DOI: 10.1101/480319Nov 27, 2018Paper

Endogenous oxytocin release in periaqueductal gray eases inflammatory pain through long term suppression of pain perception neurons in the spinal cord

BioRxiv : the Preprint Server for Biology
Mai Iwasaki, Alexandre Charlet

Abstract

Research has shown that oxytocin (OT) injection to periaqueductal gray (PAG) eases pain. We hypothesized that OT in PAG may eventually suppress the activity of pain perception neurons inside the spinal cord (SC), then block further aversion signals to the brain. Here, we confirmed that PAG receives OT-ergic axons from the paraventricular nucleus in rats. In PAG, optogenetically triggered axonal OT release evoked excitation in some neurons, and inhibition in others. Of these OT-excited neurons, active neurons alternated between one and the other as time passed, but the number of active neurons at each moment was continuously maintained at the same level at least for 300 s after laser beam stimulation. Further, OT release in PAG reduced pain-induced activity of SC neurons, whose effect reached maximum levels at approximately 220 s after the laser beam stimulation. Interestingly, in rats presented with pain but where OT release was not evoked, a similar time course of SC activity reduction was observed, but the magnitude of reduction was minor. Lastly, OT release in PAG raised the threshold of mechanical pain but not heat pain in inflammation model animals.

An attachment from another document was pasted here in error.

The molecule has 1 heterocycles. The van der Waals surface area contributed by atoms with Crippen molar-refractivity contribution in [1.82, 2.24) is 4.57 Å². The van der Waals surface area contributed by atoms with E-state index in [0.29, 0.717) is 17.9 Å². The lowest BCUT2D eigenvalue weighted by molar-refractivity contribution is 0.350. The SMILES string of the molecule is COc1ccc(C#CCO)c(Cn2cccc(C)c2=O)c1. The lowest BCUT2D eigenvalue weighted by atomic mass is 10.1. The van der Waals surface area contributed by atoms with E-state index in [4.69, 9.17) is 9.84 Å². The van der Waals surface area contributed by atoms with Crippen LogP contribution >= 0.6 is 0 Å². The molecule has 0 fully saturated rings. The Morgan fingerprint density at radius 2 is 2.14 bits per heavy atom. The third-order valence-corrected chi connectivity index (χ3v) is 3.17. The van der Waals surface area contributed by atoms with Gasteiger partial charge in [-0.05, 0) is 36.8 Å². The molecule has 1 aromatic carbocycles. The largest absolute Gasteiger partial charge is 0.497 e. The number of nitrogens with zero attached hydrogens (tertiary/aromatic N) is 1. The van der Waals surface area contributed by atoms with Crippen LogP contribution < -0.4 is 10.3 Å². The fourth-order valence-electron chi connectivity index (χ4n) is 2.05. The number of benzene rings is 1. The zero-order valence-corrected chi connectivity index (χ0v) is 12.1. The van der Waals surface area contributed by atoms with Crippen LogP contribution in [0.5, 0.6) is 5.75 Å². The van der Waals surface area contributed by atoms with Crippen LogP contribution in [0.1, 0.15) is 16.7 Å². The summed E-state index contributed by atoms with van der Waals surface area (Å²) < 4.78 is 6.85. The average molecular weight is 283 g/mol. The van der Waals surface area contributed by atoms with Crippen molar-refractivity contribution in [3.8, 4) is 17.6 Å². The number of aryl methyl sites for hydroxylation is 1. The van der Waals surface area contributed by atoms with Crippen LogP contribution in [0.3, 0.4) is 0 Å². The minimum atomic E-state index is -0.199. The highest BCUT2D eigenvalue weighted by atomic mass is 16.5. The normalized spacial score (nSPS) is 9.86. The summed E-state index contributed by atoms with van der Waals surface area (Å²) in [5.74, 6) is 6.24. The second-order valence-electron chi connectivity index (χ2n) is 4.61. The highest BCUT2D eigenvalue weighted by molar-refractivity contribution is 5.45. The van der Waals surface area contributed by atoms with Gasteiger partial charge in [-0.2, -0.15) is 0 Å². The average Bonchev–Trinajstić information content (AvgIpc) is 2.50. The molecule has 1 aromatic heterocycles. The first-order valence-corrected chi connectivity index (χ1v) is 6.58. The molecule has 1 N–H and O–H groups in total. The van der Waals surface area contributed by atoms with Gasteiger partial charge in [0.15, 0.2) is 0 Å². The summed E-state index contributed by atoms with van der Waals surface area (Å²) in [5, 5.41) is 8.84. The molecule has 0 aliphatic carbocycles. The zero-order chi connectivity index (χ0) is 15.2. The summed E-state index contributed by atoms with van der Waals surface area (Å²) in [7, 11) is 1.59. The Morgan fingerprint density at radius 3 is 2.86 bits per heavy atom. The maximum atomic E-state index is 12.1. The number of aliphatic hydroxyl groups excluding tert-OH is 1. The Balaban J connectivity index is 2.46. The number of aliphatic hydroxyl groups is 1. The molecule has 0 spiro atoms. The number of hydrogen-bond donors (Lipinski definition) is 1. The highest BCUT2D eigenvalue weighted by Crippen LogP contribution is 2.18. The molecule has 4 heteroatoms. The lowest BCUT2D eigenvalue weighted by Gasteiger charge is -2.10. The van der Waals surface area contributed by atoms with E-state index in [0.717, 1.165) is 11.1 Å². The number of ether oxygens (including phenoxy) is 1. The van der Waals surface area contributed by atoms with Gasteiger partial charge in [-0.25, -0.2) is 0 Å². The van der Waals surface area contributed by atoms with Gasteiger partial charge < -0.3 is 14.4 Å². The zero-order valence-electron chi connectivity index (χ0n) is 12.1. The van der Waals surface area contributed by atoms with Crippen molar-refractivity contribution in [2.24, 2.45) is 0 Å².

Related Concepts

Axon
Brain
Inflammation
Neurons
Oxytocin
Structure of Paraventricular Nucleus
Perception
Research
Spinal Cord
Central Gray Substance of Midbrain

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